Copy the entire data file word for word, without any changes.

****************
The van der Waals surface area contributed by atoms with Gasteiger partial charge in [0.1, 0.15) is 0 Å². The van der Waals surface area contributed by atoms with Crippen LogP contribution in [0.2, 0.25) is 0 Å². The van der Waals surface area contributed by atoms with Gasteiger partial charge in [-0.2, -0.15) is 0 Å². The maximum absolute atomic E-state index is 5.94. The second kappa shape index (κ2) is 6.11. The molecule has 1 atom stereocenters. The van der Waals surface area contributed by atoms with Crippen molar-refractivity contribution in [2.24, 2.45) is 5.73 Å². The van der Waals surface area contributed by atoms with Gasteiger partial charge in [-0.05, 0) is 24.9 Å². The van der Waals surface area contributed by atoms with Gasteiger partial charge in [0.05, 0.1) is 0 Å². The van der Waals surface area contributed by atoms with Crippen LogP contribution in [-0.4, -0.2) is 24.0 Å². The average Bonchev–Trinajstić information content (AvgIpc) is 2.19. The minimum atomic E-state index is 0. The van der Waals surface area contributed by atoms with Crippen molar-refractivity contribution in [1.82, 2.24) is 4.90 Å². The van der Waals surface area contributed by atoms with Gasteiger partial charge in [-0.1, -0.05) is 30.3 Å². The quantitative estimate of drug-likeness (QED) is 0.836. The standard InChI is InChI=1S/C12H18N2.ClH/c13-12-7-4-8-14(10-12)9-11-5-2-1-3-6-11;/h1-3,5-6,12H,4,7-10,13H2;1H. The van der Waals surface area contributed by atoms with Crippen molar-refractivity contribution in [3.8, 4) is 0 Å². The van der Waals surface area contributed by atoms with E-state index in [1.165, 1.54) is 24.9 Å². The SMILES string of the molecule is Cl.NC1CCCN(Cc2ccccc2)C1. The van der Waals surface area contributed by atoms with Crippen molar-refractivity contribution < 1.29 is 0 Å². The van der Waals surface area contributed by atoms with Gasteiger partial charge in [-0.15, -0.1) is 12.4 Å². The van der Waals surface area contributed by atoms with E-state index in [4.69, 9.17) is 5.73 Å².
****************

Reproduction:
The van der Waals surface area contributed by atoms with Gasteiger partial charge in [0.1, 0.15) is 0 Å². The van der Waals surface area contributed by atoms with Crippen LogP contribution in [0.2, 0.25) is 0 Å². The van der Waals surface area contributed by atoms with Gasteiger partial charge in [-0.2, -0.15) is 0 Å². The maximum absolute atomic E-state index is 5.94. The second kappa shape index (κ2) is 6.11. The molecule has 1 atom stereocenters. The van der Waals surface area contributed by atoms with Crippen molar-refractivity contribution in [2.24, 2.45) is 5.73 Å². The van der Waals surface area contributed by atoms with Gasteiger partial charge in [-0.05, 0) is 24.9 Å². The van der Waals surface area contributed by atoms with Gasteiger partial charge in [0.05, 0.1) is 0 Å². The van der Waals surface area contributed by atoms with Crippen LogP contribution in [-0.4, -0.2) is 24.0 Å². The average Bonchev–Trinajstić information content (AvgIpc) is 2.19. The minimum atomic E-state index is 0. The van der Waals surface area contributed by atoms with Crippen molar-refractivity contribution in [1.82, 2.24) is 4.90 Å². The van der Waals surface area contributed by atoms with Gasteiger partial charge in [-0.1, -0.05) is 30.3 Å². The quantitative estimate of drug-likeness (QED) is 0.836. The standard InChI is InChI=1S/C12H18N2.ClH/c13-12-7-4-8-14(10-12)9-11-5-2-1-3-6-11;/h1-3,5-6,12H,4,7-10,13H2;1H. The van der Waals surface area contributed by atoms with Crippen molar-refractivity contribution in [3.8, 4) is 0 Å². The van der Waals surface area contributed by atoms with E-state index in [1.165, 1.54) is 24.9 Å². The SMILES string of the molecule is Cl.NC1CCCN(Cc2ccccc2)C1. The van der Waals surface area contributed by atoms with Crippen molar-refractivity contribution < 1.29 is 0 Å². The van der Waals surface area contributed by atoms with Gasteiger partial charge in [-0.15, -0.1) is 12.4 Å². The van der Waals surface area contributed by atoms with E-state index in [4.69, 9.17) is 5.73 Å².